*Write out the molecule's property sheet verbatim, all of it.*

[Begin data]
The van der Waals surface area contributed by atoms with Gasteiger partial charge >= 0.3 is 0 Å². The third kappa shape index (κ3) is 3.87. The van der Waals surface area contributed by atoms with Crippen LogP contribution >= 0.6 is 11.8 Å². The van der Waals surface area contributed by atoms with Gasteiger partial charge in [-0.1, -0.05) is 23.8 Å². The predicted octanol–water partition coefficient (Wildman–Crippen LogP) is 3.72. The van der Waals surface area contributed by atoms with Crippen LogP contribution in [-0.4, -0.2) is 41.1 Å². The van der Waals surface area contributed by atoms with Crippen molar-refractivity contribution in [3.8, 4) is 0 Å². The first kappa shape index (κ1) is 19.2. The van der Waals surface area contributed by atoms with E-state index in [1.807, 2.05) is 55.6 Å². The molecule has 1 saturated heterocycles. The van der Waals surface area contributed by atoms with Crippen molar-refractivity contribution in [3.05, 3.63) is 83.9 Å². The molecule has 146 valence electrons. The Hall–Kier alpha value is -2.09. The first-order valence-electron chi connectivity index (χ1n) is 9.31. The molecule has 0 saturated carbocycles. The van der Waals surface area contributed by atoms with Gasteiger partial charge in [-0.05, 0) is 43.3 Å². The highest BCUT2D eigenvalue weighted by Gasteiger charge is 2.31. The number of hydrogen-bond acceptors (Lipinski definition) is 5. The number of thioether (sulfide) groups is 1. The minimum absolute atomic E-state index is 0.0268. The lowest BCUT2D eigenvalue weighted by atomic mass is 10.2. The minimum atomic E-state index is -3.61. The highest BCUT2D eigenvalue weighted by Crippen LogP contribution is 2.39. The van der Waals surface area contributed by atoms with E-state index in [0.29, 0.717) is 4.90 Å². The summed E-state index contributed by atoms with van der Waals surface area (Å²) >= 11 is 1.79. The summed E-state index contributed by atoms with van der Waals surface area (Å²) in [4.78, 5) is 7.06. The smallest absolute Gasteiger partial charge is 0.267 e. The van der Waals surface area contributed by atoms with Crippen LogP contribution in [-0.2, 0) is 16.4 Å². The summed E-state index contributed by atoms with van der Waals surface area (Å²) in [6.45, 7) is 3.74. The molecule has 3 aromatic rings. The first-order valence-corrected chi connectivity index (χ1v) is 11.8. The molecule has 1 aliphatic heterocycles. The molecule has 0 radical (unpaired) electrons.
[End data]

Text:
The van der Waals surface area contributed by atoms with Gasteiger partial charge >= 0.3 is 0 Å². The third kappa shape index (κ3) is 3.87. The van der Waals surface area contributed by atoms with Crippen LogP contribution >= 0.6 is 11.8 Å². The van der Waals surface area contributed by atoms with Gasteiger partial charge in [-0.1, -0.05) is 23.8 Å². The predicted octanol–water partition coefficient (Wildman–Crippen LogP) is 3.72. The van der Waals surface area contributed by atoms with Crippen LogP contribution in [-0.4, -0.2) is 41.1 Å². The van der Waals surface area contributed by atoms with Crippen molar-refractivity contribution in [3.8, 4) is 0 Å². The first kappa shape index (κ1) is 19.2. The van der Waals surface area contributed by atoms with E-state index in [1.807, 2.05) is 55.6 Å². The molecule has 1 saturated heterocycles. The van der Waals surface area contributed by atoms with Crippen molar-refractivity contribution in [3.05, 3.63) is 83.9 Å². The molecule has 146 valence electrons. The Hall–Kier alpha value is -2.09. The first-order valence-electron chi connectivity index (χ1n) is 9.31. The molecule has 0 saturated carbocycles. The van der Waals surface area contributed by atoms with Gasteiger partial charge in [-0.05, 0) is 43.3 Å². The highest BCUT2D eigenvalue weighted by Gasteiger charge is 2.31. The number of hydrogen-bond acceptors (Lipinski definition) is 5. The number of thioether (sulfide) groups is 1. The minimum absolute atomic E-state index is 0.0268. The lowest BCUT2D eigenvalue weighted by atomic mass is 10.2. The minimum atomic E-state index is -3.61. The highest BCUT2D eigenvalue weighted by Crippen LogP contribution is 2.39. The van der Waals surface area contributed by atoms with E-state index in [0.29, 0.717) is 4.90 Å². The summed E-state index contributed by atoms with van der Waals surface area (Å²) >= 11 is 1.79. The summed E-state index contributed by atoms with van der Waals surface area (Å²) in [4.78, 5) is 7.06. The smallest absolute Gasteiger partial charge is 0.267 e. The van der Waals surface area contributed by atoms with Crippen LogP contribution in [-0.2, 0) is 16.4 Å². The summed E-state index contributed by atoms with van der Waals surface area (Å²) in [6.45, 7) is 3.74. The molecule has 3 aromatic rings. The first-order valence-corrected chi connectivity index (χ1v) is 11.8. The molecule has 1 aliphatic heterocycles. The molecule has 0 radical (unpaired) electrons.